Discovering the Heart and the Hero of Britain
On a recent force development day, members of ISW took a journey through the heart of Britain, before discovering more about the man responsible for saving it.
The day began with a tour of Westminster Abbey and was followed after lunch by a visit to the Churchill war rooms. Together they provided a fascinating context; we saw the entirety of British History laid out before us, from Edward the Confessors’ tomb through to the giants of science and literature buried or commemorated within the abbey’s walls, before observing how Churchill and the war effort ensured that this history was not lost forever.
On a gloriously, and unexpectedly sunny morning, we were taken through the abbey by a guide, Kevin Fuller, who added a great deal of background to the tour and took us in through a side entrance, away from the ever-expanding line of tourists. This VIP treatment began with a talk in the courtyard before we entered the abbey itself, where every stone had a story behind it. Notwithstanding the myths and history however, the building is an architectural marvel in its own right. There is so much to see, so many details carved beautifully into its walls, that we couldn’t possibly take it all in.
Military history featured heavily on the tour. The poignant tomb of the unknown warrior is, in a building containing the likes of Elizabeth 1st and Isaac Newton, the most revered, and the only one upon which it is forbidden to walk. There is a stained glass window dedicated to the Battle of Britain, and the ashes of Lord Trenchard lay here.
We continued along the increasingly busy halls, feeling that our VIP privileges were far behind us as we pushed past other tourists. After observing one of the regular prayers, we saw the coronation hall, where monarchs are wed and crowned, before moving onto the personal highlight of the tour, poets’ corner. Continuing the military theme, there was a dedication to the war poets, including Laurence Binyon, whose poem ‘For the Fallen’ is recited on Remembrance Sunday.
After finishing in the abbey, we took an extended lunch before beginning our visit to the Churchill War Rooms. This highly immersive experience delved behind the icon, painting a picture of the man and what events shaped him into the great wartime leader.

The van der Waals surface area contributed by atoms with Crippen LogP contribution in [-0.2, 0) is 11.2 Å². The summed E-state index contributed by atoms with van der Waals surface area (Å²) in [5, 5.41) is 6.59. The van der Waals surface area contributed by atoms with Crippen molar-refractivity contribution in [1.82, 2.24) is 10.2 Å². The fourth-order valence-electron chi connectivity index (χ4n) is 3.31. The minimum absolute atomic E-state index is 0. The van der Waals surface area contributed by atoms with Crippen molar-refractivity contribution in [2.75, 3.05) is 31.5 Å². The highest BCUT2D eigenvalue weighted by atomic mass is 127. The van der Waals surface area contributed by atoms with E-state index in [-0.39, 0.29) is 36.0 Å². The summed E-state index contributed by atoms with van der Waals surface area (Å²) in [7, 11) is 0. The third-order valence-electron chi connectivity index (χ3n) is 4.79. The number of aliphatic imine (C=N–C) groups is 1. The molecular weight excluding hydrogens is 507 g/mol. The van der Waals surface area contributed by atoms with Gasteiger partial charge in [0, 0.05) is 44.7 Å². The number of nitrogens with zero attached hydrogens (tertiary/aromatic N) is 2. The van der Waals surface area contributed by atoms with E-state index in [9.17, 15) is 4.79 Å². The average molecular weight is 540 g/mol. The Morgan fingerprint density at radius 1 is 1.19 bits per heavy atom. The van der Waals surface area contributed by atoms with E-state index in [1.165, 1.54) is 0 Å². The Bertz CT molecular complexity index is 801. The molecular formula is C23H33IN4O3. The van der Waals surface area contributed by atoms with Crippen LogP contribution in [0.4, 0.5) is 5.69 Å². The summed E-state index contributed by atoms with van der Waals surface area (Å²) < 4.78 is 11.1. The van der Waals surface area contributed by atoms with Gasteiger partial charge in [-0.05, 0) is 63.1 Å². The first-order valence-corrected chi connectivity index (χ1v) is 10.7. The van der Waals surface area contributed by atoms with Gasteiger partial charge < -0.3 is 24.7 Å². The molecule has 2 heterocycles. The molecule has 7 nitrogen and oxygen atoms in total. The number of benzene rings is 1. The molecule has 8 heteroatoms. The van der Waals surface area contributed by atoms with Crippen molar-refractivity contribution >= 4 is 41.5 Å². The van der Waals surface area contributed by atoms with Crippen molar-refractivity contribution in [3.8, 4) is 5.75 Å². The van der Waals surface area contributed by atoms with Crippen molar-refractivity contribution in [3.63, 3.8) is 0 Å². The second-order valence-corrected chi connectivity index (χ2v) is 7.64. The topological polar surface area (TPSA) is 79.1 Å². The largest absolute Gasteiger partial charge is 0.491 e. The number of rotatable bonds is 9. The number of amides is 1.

All of this took place in the original cabinet war rooms, which impressively recreated the atmosphere of working in a bunker, something some members of ISW may be able to relate to.
We navigated the claustrophobic tunnels, faithfully recreated to their wartime glory, before emerging into the Churchill museum. This was a vast and comprehensive journey through his life, which didn’t shy away from the setbacks he suffered. You really got a sense of his personality, and saw in vivid detail both why he was such a controversial figure, and what made him a legend in his own lifetime. This culminated in footage of his state funeral and, in a nice link, a memorial stone now commemorates him in Westminster Abbey.
Following the museum, the tour carried on with its detailed and intimate view of wartime command; this ended with a look at the hub of the operation, the map room, as well as an obligatory trawl through the gift shop. We did lose one member of our party as Cpl Steve Monks, perhaps showing a hitherto unknown enthusiasm with history, seemed to disappear without a trace in the war rooms and, despite our best efforts to retrieve him, we were forced to leave him behind in the 1940’s.
A fascinating, and thoroughly enjoyable day of force development subsequently came to a close. Both tours benefited from the feeling that you were walking through history, rather than simply learning about it. To tread on the floor where monarchs are crowned, and then to walk the corridors where the war was won was a tremendous experience which I would recommend to anybody. I felt that we all had a fuller appreciation of Churchill both as a figure and as a man, and also came away with a better understanding of just what he had protected and saved from the brink of destruction.
On our way back to High Wycombe, we also passed through Baker Street, home of Sherlock Holmes, and I found myself wondering if even this great detective could have solved the Mystery of the Missing Monks.